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Language in Peril (the other one)

A RECENT headline in [The Irish Times] read “Grealish speculation upsets PDs”.
An alien with good English picking up The Irish Times and seeing this declaration could reasonably wonder, what sort of speculation is that? Something between grisly and relishing? Used in this way the name of the PD’s wandering star comes across as something out of Lewis Carroll, oh frabjous day, oh slithy tove, for we had come over all grealish.

The perplexed alien would assume that this was another new word, perhaps a mutant, and if he tuned in to a), a radio business forum, or b), some trendy indie blogger, he would soon come across grealish and maybe, just maybe, be able to work out its meaning. For we live in a world where not only is language subject to fantastic bursts of fashion, but tech talk and, most vitally, US-speak direct us along peculiar cul-de-sacs of communication.

Lately, for example, “harsh” has had the warm glow of popularity fall on its surprised shoulders. Recount an unpleasant or embarrassing experience and the reaction will be “mm, harsh”, from anyone under 35, anyway. A little while ago “cringe” would have filled the need for a rejoinder. And if the news being imparted was positive, “good work!” was the phrase of choice, with a sprawling emphasis on the second word. During the Lisbon Treaty post-mortem we heard a fair bit about the “disconnect” between the EU and rogue constituent nations such as our own. At least in the US presidential election the main word being driven to death is good old unambiguous “change”.

Michelle de Kretser, in her novel The Lost Dog, has one character, a human resources person in a university, declare “we should be wary of unsuccessing in-house candidates”.
Many of you reading this will have heard such abominations from people attempting to appear embedded in modern corporate culture.  “Going forward” still has many devotees, including the Taoiseach, although you would think going forward into a future littered with massive grinning deficits and restive jobless queues is the last thing he would want to do.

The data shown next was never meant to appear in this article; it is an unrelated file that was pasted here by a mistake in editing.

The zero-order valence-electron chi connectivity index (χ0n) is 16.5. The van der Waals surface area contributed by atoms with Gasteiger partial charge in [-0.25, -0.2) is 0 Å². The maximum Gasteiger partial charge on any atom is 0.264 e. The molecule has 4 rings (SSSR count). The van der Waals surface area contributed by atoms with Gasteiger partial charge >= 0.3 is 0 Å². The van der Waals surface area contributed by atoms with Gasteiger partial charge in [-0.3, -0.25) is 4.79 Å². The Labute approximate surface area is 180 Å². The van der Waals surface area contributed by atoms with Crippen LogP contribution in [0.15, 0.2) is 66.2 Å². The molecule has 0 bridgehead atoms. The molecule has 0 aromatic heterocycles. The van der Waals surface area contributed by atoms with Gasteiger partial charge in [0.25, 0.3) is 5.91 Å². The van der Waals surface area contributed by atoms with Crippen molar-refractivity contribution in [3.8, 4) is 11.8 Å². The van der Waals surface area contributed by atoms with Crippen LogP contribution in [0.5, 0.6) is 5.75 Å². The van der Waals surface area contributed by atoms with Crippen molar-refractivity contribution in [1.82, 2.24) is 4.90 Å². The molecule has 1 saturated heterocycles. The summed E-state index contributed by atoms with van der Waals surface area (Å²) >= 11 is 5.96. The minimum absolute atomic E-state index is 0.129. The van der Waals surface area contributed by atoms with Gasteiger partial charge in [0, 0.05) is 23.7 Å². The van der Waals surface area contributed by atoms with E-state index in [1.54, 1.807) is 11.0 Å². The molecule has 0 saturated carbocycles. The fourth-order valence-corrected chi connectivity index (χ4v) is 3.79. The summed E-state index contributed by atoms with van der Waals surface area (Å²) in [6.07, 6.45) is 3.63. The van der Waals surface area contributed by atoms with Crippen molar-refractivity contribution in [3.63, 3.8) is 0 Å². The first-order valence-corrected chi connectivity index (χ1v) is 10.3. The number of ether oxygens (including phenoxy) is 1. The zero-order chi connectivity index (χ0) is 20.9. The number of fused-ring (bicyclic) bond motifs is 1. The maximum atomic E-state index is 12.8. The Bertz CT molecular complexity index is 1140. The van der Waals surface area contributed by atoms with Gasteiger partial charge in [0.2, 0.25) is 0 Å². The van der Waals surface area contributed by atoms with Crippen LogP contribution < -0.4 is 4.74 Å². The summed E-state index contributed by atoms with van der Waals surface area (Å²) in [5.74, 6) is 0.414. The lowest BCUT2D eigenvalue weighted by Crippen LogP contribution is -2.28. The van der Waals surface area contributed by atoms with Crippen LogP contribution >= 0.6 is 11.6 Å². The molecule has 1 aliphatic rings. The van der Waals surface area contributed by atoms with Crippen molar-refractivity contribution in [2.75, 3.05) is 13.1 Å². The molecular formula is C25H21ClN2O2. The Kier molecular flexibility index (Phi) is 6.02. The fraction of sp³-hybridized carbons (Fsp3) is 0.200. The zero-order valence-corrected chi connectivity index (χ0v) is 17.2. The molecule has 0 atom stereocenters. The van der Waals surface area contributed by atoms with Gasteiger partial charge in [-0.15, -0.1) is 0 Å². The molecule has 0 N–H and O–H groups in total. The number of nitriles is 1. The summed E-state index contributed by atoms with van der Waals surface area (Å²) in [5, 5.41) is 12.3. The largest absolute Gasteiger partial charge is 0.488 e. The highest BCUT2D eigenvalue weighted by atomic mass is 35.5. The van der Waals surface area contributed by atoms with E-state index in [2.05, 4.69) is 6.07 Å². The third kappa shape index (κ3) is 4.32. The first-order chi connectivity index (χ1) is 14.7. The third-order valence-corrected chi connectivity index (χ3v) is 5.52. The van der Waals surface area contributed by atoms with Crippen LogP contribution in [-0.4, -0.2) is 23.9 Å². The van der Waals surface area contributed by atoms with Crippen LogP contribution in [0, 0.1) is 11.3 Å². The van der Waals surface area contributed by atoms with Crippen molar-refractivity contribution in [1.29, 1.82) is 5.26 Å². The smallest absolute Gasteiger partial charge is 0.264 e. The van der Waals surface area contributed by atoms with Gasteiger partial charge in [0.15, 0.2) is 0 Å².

Language is well and truly under threat, and a country like Ireland, where people have for so long had mastery over words, should be up and concerned. The Irish tongue is indeed sweet, and its expressions, word pictures, are often poetic as well as apt. What about the term for pregnancy, ag iompar clainne, carrying family? And some of this skill and love for words transferred across into the invader’s tongue, embraced so practically by so many. But whether it be the high language of the scholars or the Dubspeak of the streets, words are the thousand legs on which the millipede of culture trundles along.
In English, language is going through a bad patch. “Presently” now means now, and not
“shortly, in a little while”, as it once did. Likewise, the irony in “fulsome” is lost on most who use it these days. English hyperactive Stephen Fry, running a radioactive series on the agonies of his mother tongue, wonders whether, when you go to a tradesman offering a quotation, does he opt for Shakespeare or Wilde.
Does this matter? Is it only sad old hacks, sitting at home reading the Oxford Dictionary for entertainment, who care? There are occasions when it is very useful, and elegant, to have one word that means “after a short time”. But presently has been washed away, the baby with the bathwater of forsooth and embonpoint and other words that, used these days, only signify the user as a pompous twat.
And consider the plight of the preposition: it’s preposterous! This is a truly puzzling development. The “in” and “with” and “of” and “to”, the bolts holding our expression together, seem to have come loose and all mixed up. Up until about a year ago, you would have been “bored with” this column. But now, according to creeping usage, you might say you are “bored of” it. Perhaps such users are thinking of Dr Johnson’s “Tired of London, tired of life.” But guys, tired and bored are different words, maybe they live in different grammatical houses?
Yes, language is evolving, it is not rigid, it reflects social change, blah blah, that is a familiar argument. But English is a finely-tuned instrument, capable of astonishing heights. Ask Eileen Battersby for a few recommendations. John Banville is there, Frank McNally is here, or anybody above the holiday paperback bar in any bookshop. Even in our newspaper columns one can read it employed beautifully; read the Weekend section; read the International Herald Tribune, specially the columnists. Should we heedlessly allow this fine creature, honed over centuries, to become a caveman’s club? If we allow the presentlys and fulsomes to mean only what they appear to on the surface, it is tantamount to abandoning the music of Arvo Part for Peter Kay’s Amarillo.

Beware the Jabberwock, my children.
Ends ends ends

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